Finally, data analytics adoption needs a Champion. The Champion is an executive-level individual who will ultimately be responsible for the success of the strategy implementation.
The Champion position is negotiated and accepted, not assigned as a "collateral duty." Meeting this voluntary Champion requirement during strategic planning and implementation will significantly improve operational planning and execution in support of the strategy.
The Champion must be a true believer and proficient in articulating, communicating, and advocating the transformational data analytics adoption for the organization.
The Champion must be a proponent of "engagement management" rather than traditional project management. Engagement management needs to be driven by the customer's success across the entire enterprise rather than the linear milestones and checklists of project management.
To produce actionable information for high-quality decision-making, you must map your strategy backward through the processes required to produce the output. Then, remembering the GIGO (garbage-in, garbage-out) rule, you need to critically evaluate the data source(s) required to fulfill the strategy.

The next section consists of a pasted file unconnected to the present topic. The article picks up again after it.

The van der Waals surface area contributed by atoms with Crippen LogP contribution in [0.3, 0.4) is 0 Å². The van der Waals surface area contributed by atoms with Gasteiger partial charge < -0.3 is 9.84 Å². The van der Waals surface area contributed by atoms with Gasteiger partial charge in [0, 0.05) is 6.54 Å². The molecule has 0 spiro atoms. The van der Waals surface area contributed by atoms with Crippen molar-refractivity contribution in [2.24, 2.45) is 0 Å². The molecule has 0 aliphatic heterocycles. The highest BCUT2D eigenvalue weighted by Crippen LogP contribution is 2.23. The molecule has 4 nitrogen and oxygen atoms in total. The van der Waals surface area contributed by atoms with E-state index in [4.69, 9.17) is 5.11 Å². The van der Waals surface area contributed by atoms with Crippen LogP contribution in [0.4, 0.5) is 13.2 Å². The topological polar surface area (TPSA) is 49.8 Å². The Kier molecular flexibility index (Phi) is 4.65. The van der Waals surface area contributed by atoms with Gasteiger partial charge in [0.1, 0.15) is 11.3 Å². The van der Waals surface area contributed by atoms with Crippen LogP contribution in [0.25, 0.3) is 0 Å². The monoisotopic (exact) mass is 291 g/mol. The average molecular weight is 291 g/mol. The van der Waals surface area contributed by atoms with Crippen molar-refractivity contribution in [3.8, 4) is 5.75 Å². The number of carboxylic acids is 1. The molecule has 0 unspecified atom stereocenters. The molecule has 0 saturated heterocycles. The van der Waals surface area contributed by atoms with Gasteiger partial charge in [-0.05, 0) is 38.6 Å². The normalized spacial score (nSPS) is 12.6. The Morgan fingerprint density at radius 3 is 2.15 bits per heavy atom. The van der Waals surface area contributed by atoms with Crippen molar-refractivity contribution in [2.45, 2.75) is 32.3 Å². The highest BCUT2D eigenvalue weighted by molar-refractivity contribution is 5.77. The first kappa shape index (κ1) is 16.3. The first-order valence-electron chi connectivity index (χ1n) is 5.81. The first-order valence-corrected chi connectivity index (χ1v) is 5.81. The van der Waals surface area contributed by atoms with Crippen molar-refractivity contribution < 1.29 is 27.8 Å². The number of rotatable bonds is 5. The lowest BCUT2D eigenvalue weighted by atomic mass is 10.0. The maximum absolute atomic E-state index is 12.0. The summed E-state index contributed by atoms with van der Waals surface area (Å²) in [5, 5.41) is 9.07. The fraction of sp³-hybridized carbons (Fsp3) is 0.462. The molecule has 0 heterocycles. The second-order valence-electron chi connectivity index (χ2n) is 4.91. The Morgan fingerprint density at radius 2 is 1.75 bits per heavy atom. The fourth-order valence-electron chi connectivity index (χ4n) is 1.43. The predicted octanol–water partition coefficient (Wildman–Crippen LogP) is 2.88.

In the data-rich environment of the big data age, a current mindset favors capturing and storing large volumes of data (or all the data you can). Sure, cloud storage is cheap, and the more data, the better, right? No! The truth is, actionable data is better!
The fallacy is that when you spend significant time processing, maintaining, and securing data not relevant to the business goals and business objectives, you produce no business value for the investment made.
Yes, "someday," you may wish to have that data. You can address that situation within your data analytics strategy when that day arrives. For now, you should marshal your resources and focus on the data that supports the present and near-future needs of the business.
Again, when building an actionable strategy, it is important to promote a collaborative environment. Stakeholders need to know what's in it for them regarding here and now and return on investment—not some future, intangible benefit of data analytics that is irrelevant to their interests and needs.
Your data analytics strategy must have tangible action items that support its value proposition and underscore its credibility to the business. Key among those is the data acquisition component of the strategy.